Left Handed 52 Telecaster

Die Modelle der American Vintage Series gehören schon seit Langem zu den meistverkauftesten Gitarren aus dem Hause Fender (die Einführung der Serie in den 1980er Jahren war das erste Lebenszeichen von Fender nach dem Ende der CBS-Ära). Heute hat Fender reinen Tisch gemacht und ebnet den Weg für eine neue American Vintage Serie mit neuen Features, neuen Spezifikationen und höchster Detailtreue. Anstatt die alten Modelle der Serie einfach durch andere zu ersetzen, haben wir einfach gleich das gesamte Vintage-Reissue-Konzept auf den Kopf gestellt. So kommen wieder die ursprünglichen Gusswerkzeuge zum Einsatz sowie neu abgestimmte Pickups, neuformulierte zeitgenössische Farben und vieles mehr. Als Vorlage dienten echte Vintage-Schätze, die wir ausfindig gemacht haben, um die größtmögliche Authentizität sicherzustellen. Wir haben unsere Hausaufgaben gemacht und unsere Arbeit trägt nun ihre Früchte: Ein wahrlich magischer Sound in jedem American Vintage Modell.

Nirgendwo sonst wird die Liebe zum Detail deutlicher als bei der American Vintage ‘52 Telecaster. Ihr Comeback bestreitet sie mit einem verfeinerten Korpus sowie einem verbesserten Hals und Pickups sowie den besten Features (Klang, Formgebung, Umfänge, Radien u.v.m.). Pate stand dabei eine erlesene Auswahl an ’52er Telecaster Gitarren, die wir hierfür gründlich unter die Lupe genommen haben. Zu den weiteren erstklassigen Features zählen ein Eschekorpus mit einem einlagigen, schwarzen Schlagbrett und hauchdünner Nitrolackierung in hellem „Butterscotch Blonde“, ein stark gewölbter Ahornhals mit „U”-Profil und großzügig abgerundeten Kanten, eine abgesenkte Kopflatte mit Schnecke für höheren Komfort in der ersten Lage, ein als längst verschollen geglaubter, versenkter „Barrel”-Switchtip, Vintage-Mechaniken mit klassischen Abstandsmerkmalen für eine absolut gerade Saitenführung über den Knochensattel, Vintage-Style Bridge mit drei Einzelreitern aus Messing sowie gerändelte „Chrome Domed”-Poti-Knöpfen.

Lollar 52 Telecaster Pickups

I’m getting pretty serious about putting together a Telecaster. I’m stumped on which pickups to go after. I want that real vintage quintessential Telecaster tone. I’ve narrowed my build down to an ash body w/ maple neck & fretboard, Bridge & neck pu’s only with two controls & a switch. Of course, it will have the ashtray bridge & strings through the body. I’ve listened to some samples & Lollar 52’s seem to sound nice. I’m not settled on a brand & I’d like to get any preferences & thoughts you guy might have? The more research I do on this, the more confusing it seems to get..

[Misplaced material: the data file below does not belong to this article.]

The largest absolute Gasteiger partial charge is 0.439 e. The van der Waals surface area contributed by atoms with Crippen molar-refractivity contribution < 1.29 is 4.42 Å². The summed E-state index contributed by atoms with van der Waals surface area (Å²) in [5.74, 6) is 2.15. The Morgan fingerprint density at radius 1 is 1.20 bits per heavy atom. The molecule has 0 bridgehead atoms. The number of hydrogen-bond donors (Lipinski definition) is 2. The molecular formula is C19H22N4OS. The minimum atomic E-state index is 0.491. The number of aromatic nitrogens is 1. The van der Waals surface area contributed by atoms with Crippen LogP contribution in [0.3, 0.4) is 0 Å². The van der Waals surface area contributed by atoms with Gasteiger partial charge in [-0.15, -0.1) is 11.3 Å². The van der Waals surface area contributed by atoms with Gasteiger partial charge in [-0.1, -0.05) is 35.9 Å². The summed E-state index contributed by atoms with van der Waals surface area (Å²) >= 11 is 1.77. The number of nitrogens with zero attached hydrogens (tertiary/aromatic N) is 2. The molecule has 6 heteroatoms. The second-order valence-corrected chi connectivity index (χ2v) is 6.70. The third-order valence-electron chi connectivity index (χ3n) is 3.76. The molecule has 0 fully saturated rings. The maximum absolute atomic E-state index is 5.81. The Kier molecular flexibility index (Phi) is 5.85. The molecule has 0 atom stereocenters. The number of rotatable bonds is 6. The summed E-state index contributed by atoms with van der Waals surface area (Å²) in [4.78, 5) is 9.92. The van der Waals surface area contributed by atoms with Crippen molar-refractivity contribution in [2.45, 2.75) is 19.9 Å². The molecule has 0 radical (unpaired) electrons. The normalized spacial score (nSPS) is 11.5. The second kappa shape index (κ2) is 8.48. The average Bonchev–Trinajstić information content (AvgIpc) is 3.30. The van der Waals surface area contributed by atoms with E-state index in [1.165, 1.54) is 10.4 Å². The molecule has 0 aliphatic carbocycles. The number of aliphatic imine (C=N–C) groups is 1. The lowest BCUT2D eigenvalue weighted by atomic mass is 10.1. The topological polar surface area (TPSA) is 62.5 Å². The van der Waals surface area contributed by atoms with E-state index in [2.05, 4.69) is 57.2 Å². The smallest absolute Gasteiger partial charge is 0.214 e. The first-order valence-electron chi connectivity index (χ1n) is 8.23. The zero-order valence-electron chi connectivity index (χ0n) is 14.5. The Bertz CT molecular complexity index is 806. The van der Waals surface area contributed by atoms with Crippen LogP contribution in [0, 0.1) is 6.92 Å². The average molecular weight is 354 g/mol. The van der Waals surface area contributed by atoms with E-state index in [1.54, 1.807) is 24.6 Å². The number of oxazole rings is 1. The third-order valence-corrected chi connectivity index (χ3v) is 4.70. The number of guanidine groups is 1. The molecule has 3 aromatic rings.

Fender 52 Reissue Telecaster Left Handed

The Fender American Vintage ’52 Telecaster is one of the longest production models ever to come from the Fender factory and harks back to a time when Cadillacs and Bobby Sox were just as popular as iPads and 3-D TV are now … This fabulous Vintage ’52 Telecaster re-issue from Fender is fastidiously period correct even down to the brass bridge saddles and ashtray-type bridge cover …

The Fender Telecaster was one of the key products that started Fender on the road to becoming a global brand reverred by millions, this Vintage Re-issued 1952 model proves the fact that the Fender Telecaster has changed very little since those early days. The Fender American Vintage ’52 re-issue uses a premium Ash body with Maple “U” shaped neck and 21 fret fretboardwith black dot position inlays, even the truss rod cover uses a period correct vintage type nut.

Sound is provided by 2 x American Vintage Tele single coil pick-ups which are managed by a master volume and master tone control along with a 3 way blade-type pick-up selector switch. For those who prefer the more contemporary option Fender include with this model an up-to date modern 6-saddle